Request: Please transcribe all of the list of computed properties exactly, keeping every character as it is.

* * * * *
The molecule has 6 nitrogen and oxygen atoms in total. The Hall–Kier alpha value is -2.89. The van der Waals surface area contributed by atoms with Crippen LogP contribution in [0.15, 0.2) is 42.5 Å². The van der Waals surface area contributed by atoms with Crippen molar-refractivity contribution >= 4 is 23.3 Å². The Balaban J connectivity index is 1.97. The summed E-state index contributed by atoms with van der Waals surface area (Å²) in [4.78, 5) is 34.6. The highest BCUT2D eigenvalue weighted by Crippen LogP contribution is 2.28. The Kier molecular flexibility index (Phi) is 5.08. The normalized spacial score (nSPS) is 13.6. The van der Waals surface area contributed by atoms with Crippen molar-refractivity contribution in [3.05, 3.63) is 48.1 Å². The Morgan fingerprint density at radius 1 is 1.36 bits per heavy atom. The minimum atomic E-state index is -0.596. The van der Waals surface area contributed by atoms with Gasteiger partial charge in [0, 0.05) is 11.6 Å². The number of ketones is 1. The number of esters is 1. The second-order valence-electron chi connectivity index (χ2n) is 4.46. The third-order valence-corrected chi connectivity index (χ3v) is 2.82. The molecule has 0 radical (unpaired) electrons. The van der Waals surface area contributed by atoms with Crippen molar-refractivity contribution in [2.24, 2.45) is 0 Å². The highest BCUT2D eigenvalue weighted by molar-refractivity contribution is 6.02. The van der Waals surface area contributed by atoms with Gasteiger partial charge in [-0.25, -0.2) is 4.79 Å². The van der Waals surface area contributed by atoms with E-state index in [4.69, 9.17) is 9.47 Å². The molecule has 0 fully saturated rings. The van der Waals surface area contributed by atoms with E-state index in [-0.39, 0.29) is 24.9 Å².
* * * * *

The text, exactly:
The molecule has 6 nitrogen and oxygen atoms in total. The Hall–Kier alpha value is -2.89. The van der Waals surface area contributed by atoms with Crippen LogP contribution in [0.15, 0.2) is 42.5 Å². The van der Waals surface area contributed by atoms with Crippen molar-refractivity contribution >= 4 is 23.3 Å². The Balaban J connectivity index is 1.97. The summed E-state index contributed by atoms with van der Waals surface area (Å²) in [4.78, 5) is 34.6. The highest BCUT2D eigenvalue weighted by Crippen LogP contribution is 2.28. The Kier molecular flexibility index (Phi) is 5.08. The normalized spacial score (nSPS) is 13.6. The van der Waals surface area contributed by atoms with Crippen molar-refractivity contribution in [3.05, 3.63) is 48.1 Å². The Morgan fingerprint density at radius 1 is 1.36 bits per heavy atom. The minimum atomic E-state index is -0.596. The van der Waals surface area contributed by atoms with Gasteiger partial charge in [0, 0.05) is 11.6 Å². The number of ketones is 1. The number of esters is 1. The second-order valence-electron chi connectivity index (χ2n) is 4.46. The third-order valence-corrected chi connectivity index (χ3v) is 2.82. The molecule has 0 radical (unpaired) electrons. The van der Waals surface area contributed by atoms with Crippen molar-refractivity contribution in [2.24, 2.45) is 0 Å². The highest BCUT2D eigenvalue weighted by molar-refractivity contribution is 6.02. The van der Waals surface area contributed by atoms with Gasteiger partial charge in [-0.25, -0.2) is 4.79 Å². The van der Waals surface area contributed by atoms with E-state index in [4.69, 9.17) is 9.47 Å². The molecule has 0 fully saturated rings. The van der Waals surface area contributed by atoms with E-state index in [-0.39, 0.29) is 24.9 Å².